About Us

Chance and SK met in 2016 and discovered their mutual interest for the conservation of wildlife. Now they strive to inspire the next generation to make a difference in the world we live in!

Last Chance Endeavors is a 501(c)3 nonprofit organization based in GA.

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Our Vision

    Last Chance Endeavors is the passion project of Chance Ruder and Sarah Kathryn Meng. The concept is to bring hands-on wildlife education to students of all ages in a new and exciting way. With the goal of continual improvement, we’ve started by building a series of in-school field-trip programs for classrooms to supplement their science curriculum. Our programs generally focus on wildlife and ecosystems, but we also work to integrate large cross-sections of multi-disciplinary concepts. Schools and organizations can choose from our pre-developed curriculum, or we can design a program for your classes’ specific need.

    Once our in-person programs are well established, we plan to incorporate distance learning into our repertoire. Real-time video conferencing with individual classrooms will bring wild frontiers to students across the country. We are in the process of building the infrastructure for a subscription-based program where classrooms can sign up to have monthly or bi-monthly skype sessions with Last Chance Endeavors to learn about the environments we are traveling to. We believe that by connecting students to a wide variety of ecosystems, they will be more invested in and informed about the world they’ll be running in a few short decades. While every student may not be able to physically visit the Sahara, with our distance learning programs they can still see and hear it in real time, engaging with us directly to spark their passion.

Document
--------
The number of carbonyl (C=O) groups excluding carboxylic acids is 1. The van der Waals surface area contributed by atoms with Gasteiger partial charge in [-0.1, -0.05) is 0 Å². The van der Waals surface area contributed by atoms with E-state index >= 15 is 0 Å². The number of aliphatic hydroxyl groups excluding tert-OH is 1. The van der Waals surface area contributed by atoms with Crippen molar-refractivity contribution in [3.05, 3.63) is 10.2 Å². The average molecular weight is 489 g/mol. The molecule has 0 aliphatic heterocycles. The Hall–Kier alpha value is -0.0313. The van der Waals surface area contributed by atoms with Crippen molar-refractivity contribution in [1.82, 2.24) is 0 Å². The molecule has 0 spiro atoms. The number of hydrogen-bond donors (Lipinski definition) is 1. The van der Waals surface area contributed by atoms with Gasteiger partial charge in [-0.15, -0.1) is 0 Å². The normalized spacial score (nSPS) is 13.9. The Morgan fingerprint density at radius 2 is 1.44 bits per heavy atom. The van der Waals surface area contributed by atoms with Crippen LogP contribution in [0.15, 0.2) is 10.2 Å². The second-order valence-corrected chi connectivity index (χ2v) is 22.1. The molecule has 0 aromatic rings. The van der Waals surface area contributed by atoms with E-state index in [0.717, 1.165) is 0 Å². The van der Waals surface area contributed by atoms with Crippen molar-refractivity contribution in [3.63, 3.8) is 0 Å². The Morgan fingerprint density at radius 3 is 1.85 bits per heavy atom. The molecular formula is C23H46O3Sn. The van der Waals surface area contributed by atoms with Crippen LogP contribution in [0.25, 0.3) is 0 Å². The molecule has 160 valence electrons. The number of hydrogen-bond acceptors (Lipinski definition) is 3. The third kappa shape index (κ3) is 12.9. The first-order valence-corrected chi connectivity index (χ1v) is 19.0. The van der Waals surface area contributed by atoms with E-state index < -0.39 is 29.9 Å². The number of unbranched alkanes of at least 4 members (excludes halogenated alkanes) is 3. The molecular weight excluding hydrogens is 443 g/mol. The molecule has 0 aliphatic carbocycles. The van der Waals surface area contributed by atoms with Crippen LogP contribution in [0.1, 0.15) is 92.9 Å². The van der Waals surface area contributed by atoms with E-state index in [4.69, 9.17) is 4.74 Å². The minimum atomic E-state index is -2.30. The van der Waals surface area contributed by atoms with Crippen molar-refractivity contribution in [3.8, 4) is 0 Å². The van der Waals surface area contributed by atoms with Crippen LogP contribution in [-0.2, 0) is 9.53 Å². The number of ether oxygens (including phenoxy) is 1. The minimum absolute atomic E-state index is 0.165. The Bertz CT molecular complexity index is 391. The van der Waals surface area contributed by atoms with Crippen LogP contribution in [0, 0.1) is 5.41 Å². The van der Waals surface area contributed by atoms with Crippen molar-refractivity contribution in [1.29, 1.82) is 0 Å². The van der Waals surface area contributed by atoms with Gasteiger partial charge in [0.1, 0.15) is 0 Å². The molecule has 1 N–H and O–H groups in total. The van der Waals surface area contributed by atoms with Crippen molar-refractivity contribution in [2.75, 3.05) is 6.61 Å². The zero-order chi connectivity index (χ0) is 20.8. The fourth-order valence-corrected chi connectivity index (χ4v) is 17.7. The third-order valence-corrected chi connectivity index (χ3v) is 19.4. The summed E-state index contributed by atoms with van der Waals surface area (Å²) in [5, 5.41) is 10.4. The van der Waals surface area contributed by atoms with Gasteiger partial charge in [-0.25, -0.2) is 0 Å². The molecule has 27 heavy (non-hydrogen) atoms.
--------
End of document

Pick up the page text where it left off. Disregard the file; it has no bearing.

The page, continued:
With time and luck even a small ripple can expand into a huge wave. Eventually we hope to expand Last Chance Endeavors into a mass media presence, expanding our reach beyond the classroom. We believe that if everyone had a little more knowledge of this crazy, beautiful, varied and multi-faceted planet we call home, then maybe we’d be one step closer to a sustainable world.